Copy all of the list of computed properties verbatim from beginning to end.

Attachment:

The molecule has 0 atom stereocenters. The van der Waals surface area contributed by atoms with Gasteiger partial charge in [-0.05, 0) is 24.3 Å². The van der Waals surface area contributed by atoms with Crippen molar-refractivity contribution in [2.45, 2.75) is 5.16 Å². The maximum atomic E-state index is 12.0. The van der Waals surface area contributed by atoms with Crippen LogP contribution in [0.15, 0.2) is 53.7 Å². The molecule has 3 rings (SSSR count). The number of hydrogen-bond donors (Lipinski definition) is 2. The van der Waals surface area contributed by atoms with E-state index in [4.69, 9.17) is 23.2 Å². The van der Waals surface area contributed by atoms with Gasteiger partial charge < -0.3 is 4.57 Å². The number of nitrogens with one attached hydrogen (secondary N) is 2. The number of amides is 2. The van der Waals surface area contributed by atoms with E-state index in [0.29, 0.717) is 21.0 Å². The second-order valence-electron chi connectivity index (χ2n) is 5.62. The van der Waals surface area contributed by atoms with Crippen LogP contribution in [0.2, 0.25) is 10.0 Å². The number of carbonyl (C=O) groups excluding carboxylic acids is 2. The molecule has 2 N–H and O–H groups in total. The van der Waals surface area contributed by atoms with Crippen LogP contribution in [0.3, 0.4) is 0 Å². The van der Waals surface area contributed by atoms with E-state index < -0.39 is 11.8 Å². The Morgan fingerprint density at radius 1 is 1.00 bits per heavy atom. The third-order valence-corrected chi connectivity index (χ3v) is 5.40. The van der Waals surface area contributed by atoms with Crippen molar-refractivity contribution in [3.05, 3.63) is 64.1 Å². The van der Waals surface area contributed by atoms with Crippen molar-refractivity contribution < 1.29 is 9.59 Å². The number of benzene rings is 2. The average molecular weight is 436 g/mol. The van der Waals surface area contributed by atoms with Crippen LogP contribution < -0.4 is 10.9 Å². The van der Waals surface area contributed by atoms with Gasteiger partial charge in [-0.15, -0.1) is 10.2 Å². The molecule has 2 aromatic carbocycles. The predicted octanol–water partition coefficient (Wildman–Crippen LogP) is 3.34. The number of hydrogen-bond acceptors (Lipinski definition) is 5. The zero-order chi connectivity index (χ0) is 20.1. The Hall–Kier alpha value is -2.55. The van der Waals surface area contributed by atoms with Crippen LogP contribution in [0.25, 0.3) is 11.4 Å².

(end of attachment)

The molecule has 0 atom stereocenters. The van der Waals surface area contributed by atoms with Gasteiger partial charge in [-0.05, 0) is 24.3 Å². The van der Waals surface area contributed by atoms with Crippen molar-refractivity contribution in [2.45, 2.75) is 5.16 Å². The maximum atomic E-state index is 12.0. The van der Waals surface area contributed by atoms with Crippen LogP contribution in [0.15, 0.2) is 53.7 Å². The molecule has 3 rings (SSSR count). The number of hydrogen-bond donors (Lipinski definition) is 2. The van der Waals surface area contributed by atoms with E-state index in [4.69, 9.17) is 23.2 Å². The van der Waals surface area contributed by atoms with Gasteiger partial charge < -0.3 is 4.57 Å². The number of nitrogens with one attached hydrogen (secondary N) is 2. The number of amides is 2. The van der Waals surface area contributed by atoms with E-state index in [0.29, 0.717) is 21.0 Å². The second-order valence-electron chi connectivity index (χ2n) is 5.62. The van der Waals surface area contributed by atoms with Crippen LogP contribution in [0.2, 0.25) is 10.0 Å². The number of carbonyl (C=O) groups excluding carboxylic acids is 2. The molecule has 2 N–H and O–H groups in total. The van der Waals surface area contributed by atoms with Crippen LogP contribution in [0.3, 0.4) is 0 Å². The van der Waals surface area contributed by atoms with E-state index < -0.39 is 11.8 Å². The Morgan fingerprint density at radius 1 is 1.00 bits per heavy atom. The third-order valence-corrected chi connectivity index (χ3v) is 5.40. The van der Waals surface area contributed by atoms with Crippen molar-refractivity contribution in [3.05, 3.63) is 64.1 Å². The van der Waals surface area contributed by atoms with Crippen molar-refractivity contribution < 1.29 is 9.59 Å². The number of benzene rings is 2. The average molecular weight is 436 g/mol. The van der Waals surface area contributed by atoms with Crippen LogP contribution < -0.4 is 10.9 Å². The van der Waals surface area contributed by atoms with Gasteiger partial charge in [-0.15, -0.1) is 10.2 Å². The molecule has 2 aromatic carbocycles. The predicted octanol–water partition coefficient (Wildman–Crippen LogP) is 3.34. The number of hydrogen-bond acceptors (Lipinski definition) is 5. The zero-order chi connectivity index (χ0) is 20.1. The Hall–Kier alpha value is -2.55. The van der Waals surface area contributed by atoms with Crippen LogP contribution in [0.25, 0.3) is 11.4 Å².